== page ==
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Delamar’s Last Day on RX

Chico and Delamar, a radio institution for over 20 years, is no more after the latter’s decision to depart ‘The Morning Rush’ on Monster RX 93.1. (Photo credit: The Morning Rush Official Facebook)

One of Philippine radio’s icons is taking a leave for good.

Monster RX 93.1 DJ Delamar Arias announced last week that she will leave ‘The Morning Rush’, the show she had been co-hosting with Chico Garcia since 1996. Her departure will leave a big hole on the long-running show, which earned numerous awards and even released three critically acclaimed books based on ‘The Morning Rush’ Top 10 segment.

Delamar’s decision to leave ‘The Morning Rush’ surprised and saddened many of its loyal listeners. After all, her partnership and chemistry with Chico and later with Gino Quillamor led to the immense popularity of the show, and in the process, led to the creation of other rival morning shows, such as Magic 89.9’s ‘Good Times with Mo’.

No reason was given for her departure, but according to Delamar, she had thought about leaving ‘The Morning Rush’ for over a year now. With two children to take care of, Delamar has been coping with both her family life and radio life for a long time now, which may have influenced her decision to leave recently.

Finally, to quell fans’ fears, she clarified that she will not migrate to another country nor work for another radio station. Considering how loyal she was with RX for over 20 years, this was a touching declaration for her.

Delamar’s last day on ‘The Morning Rush was Friday. After that, RX will need to figure out a way to fill a big void left by the popular DJ and mother of two.

For now, though, it will be up to Chico and Gino to hold the fort. Come this Monday, a very different ‘The Morning Rush’ will emanate the airwaves.

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PRR 2015: Philippine Radio in Review

Another year is about to end. But before the calendar flips to 2016, here is a look back at the year that was in television and radio.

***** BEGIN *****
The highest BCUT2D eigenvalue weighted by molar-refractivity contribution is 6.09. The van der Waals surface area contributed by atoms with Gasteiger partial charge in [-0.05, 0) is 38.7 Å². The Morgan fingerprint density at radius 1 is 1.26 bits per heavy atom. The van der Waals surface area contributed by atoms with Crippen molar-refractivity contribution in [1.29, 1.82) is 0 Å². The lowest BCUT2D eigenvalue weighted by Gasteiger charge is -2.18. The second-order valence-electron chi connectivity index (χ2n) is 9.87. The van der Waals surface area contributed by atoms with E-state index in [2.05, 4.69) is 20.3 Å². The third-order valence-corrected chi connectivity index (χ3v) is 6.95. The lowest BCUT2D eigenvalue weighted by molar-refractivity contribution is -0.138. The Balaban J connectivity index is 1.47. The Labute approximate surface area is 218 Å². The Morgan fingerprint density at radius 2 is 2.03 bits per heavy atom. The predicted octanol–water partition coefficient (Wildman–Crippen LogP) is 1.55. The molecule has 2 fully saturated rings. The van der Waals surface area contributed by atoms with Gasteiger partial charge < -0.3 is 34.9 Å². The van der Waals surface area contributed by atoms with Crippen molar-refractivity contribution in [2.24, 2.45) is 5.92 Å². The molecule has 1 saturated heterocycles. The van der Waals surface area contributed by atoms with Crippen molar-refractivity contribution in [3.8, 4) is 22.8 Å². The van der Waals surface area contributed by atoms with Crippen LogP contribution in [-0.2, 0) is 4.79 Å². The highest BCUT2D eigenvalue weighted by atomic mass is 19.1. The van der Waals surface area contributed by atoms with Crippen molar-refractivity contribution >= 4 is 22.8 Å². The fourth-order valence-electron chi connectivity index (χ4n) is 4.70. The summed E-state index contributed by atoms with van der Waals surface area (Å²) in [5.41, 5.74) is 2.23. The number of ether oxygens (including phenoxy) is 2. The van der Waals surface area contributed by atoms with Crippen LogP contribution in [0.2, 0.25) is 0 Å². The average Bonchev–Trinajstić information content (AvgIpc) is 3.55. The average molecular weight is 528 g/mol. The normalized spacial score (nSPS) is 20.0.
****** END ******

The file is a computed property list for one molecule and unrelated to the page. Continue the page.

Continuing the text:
Our friend MC’s Corner will look back at the events that shaped Philippine radio in 2015. Enjoy.

MC's Corner

2015 is about to end in a few days. But before we bid goodbye to this year, here is a look back at what happened in the world of Philippine Radio. This article will analyze on the Top 10 newcomers, comebacks, reformats & restructures in Metro Manila (and a few in other key cities).

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This list ranges from newcomers to restructures to ventures.

1. 8TriMedia’s Big Move

8tm 8TriMedia Broadcasting

Late last year, 8TriMedia, a media company of Jojo Soliman, began as a blocktimer on DZJV 1458, airing its programs during nighttime (6pm onwards).

Last April, 8TM bought time from DWBL 1242 to air its programs. From 4 programs, they expanded to 7 on this 20-Kw station. The roster is consisted of veteran newscaster Miguel Gil, singers Lloyd Umali & Ima Castro, showbiz columnists Shalala & Rodel Fernando, and former Manila mayor Fred Lim, among others.

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FTT Year 2014 in Review: FM Radio

Another year is about to end. But before the calendar flips to 2015, here is a look back at the year that was in television and radio. This article will focus on the FM radio stations of Metro Manila, with a recap of the news that occurred within the industry.

105.9 Goes Retro

March saw the launch of Retro 105.9 DCG-FM. The station played nothing but classic hits from as far as the 60s to as close as the early 2000s, and featured radio industry veterans as the station’s voices.

Retro 105.9 became an immediate hit with listeners, so much so that other stations took notice of its emergence. As a result of Retro 105.9’s success, these stations either shortened their throwback programs (e.g. Magic 89.9’s ‘Friday Madness’ and Saturday Slam’), or restricted their playlists to cater towards younger listeners, (e.g. RX 93.1’s ‘Riot Wednesday’).

From Big to Win to Wish

June 26 saw the final broadcast of 107.5 Win Radio, as Daniel Razon purchased the station from Manny Luzon. As a result, Luzon was forced to move Win Radio to 91.5, replacing erstwhile sister station Big Radio.

Then on August 10, Razon’s new station was christened as Wish 1075, an adult contemporary station. Wish immediately filled the void vacated by another recently reformatted station.

Home Radio Becomes ‘Natural’ and Back

The original 97.9 Home Radio signed off for the last time on February 28. Then on March 17, Home Radio Natural!, now with a more ‘masa’ playlist and DJs named after fruits, was launched.

What happened next was a saga of rebrands and format changes within 97.9 that baffled the entire FM radio community. First, ‘Home Radio’ was dropped from its name in July, only to bring it back in November, and then in August, the format changed from Hot AC (‘masa’) to Top 40 Contemporary Hit Radio.